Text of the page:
Lokan v. Lokan,
MARY ANN LOKAN, RAMONA ELAINE LOKAN-JOHNSON,
and ANTHONY WAYNE LOKAN, Plaintiffs
FELETI LOKAN and GEORGE C. STOUT,
Co-administrators of the Estate of
GEORGE PHILIP LOKAN, Deceased, Defendants
High Court of American Samoa
PR No. 15-86
October 19, 1987
Court deciding a motion for summary judgment must assume the truth of the evidence presented by the non-moving party and draw from the evidence the inferences most favorable to the non-moving party.
Signed writing executed in the presence of two witnesses, listing author’s assets and giving instructions for their disposition after author’s death was evidence of testamentary intent and met with statutory criteria for enforcement of a will. A.S.C.A. § 40.0102. [6ASR2d45]
Changes to a will that cause a new and distinct testamentary disposition must be attested in order to be valid.
Under the doctrine of “dependent relative revocation,” when a testator attempts to change a provision in his will and the attempted change is deemed invalid, the original provision remains in full force unless it appears that the testator would have preferred a simple deletion of this provision to its unmodified enforcement.
Ordinarily when a thing devised passes out of the estate before the testator’s death it “adeems,” leaving the devisee with no right to receive it or the equivalent value in money or other property.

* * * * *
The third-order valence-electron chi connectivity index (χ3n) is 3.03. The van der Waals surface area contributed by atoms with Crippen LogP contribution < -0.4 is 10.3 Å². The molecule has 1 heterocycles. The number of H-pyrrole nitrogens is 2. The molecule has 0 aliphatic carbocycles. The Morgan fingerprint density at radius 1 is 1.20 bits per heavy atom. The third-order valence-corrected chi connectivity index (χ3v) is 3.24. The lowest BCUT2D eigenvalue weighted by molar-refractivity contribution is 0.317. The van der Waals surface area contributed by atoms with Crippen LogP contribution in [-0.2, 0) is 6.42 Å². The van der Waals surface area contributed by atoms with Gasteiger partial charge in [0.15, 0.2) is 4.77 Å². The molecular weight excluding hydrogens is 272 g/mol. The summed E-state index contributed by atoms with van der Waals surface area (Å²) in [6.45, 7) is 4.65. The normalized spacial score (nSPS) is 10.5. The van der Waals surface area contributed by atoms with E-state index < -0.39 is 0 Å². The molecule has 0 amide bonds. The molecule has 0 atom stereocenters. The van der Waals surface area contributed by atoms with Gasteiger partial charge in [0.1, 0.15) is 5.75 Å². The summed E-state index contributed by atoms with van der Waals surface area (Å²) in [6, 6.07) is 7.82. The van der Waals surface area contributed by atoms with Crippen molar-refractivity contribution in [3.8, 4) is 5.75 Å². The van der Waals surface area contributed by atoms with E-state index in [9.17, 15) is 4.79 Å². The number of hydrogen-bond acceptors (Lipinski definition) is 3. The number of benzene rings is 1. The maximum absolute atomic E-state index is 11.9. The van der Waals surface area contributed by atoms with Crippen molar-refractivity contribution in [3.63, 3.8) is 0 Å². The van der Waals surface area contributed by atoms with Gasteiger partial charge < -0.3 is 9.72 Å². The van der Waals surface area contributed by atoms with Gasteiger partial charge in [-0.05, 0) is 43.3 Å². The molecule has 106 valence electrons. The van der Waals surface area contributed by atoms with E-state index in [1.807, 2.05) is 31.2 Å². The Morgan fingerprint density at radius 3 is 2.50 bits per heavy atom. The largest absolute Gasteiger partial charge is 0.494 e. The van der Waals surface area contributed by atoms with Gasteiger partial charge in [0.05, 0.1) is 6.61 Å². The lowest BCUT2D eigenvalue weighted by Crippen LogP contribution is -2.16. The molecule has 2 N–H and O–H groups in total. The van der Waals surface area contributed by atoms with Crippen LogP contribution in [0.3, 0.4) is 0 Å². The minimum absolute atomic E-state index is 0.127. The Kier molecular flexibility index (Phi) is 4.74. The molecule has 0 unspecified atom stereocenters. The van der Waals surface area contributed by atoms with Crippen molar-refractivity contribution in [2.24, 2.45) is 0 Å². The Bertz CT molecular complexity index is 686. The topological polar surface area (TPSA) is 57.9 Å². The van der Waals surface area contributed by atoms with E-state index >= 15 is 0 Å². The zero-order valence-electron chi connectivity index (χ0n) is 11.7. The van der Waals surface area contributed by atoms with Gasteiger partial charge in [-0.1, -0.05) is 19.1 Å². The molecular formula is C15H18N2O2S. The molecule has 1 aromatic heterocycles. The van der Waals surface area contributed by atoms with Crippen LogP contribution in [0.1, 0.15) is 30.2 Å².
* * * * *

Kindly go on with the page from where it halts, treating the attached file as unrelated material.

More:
When a thing devised has, before the death of the testator, changed in name or in form only, there is no ademption and the devisee is entitled to the thing that has replaced the thing devised.
When there is a general devise, property acquired after the execution of the will also passes to the devisee.
Attempted revisions that were not signed, dated, or attested would not invalidate will when it appeared that the revision attempted was merely an update of the property inventory that followed a general devise.
Before REES, Chief Justice, VAIVAO, Associate Judge, and TUIAFONO, Associate Judge.
Counsel: For Plaintiffs, William Reardon
For Defendants, Roger Hazell
Opinion and Order on Motion for Summary Judgment:
George Philip Lokan died in 1986 and left what appears to be a will bequeathing all his assets to “my wife Lavinia Lokan to be used for the general well being of herself and our [adopted] children, Leilani, Eivoni, Sef’o, and Feleti.”
Plaintiffs, the first wife of George P. Lokar and the two adopted children of his first marriage, seek inter alia to deny the admission of the will to probate. [6ASR2d46]
For the purpose of deciding plaintiffs’ motion for summary judgment we must assume the truth of the evidence presented thus far by defendants and draw from the facts in evidence the inferences most favorable to defendants. We therefore assume that the document was meant by George Lokan to be his last will and testament; that he kept it in his safe with other valuable documents until he died; that the various markings that were made on the document represent his attempts to “update his will with interlineations as various CD’s matured or his property changed” (Affidavit of Louina Apted); and therefore that during the several years prior to his death he remained constant in his intention to bequeath all of his assets to Lavinia for her well-being and that of their four adopted children.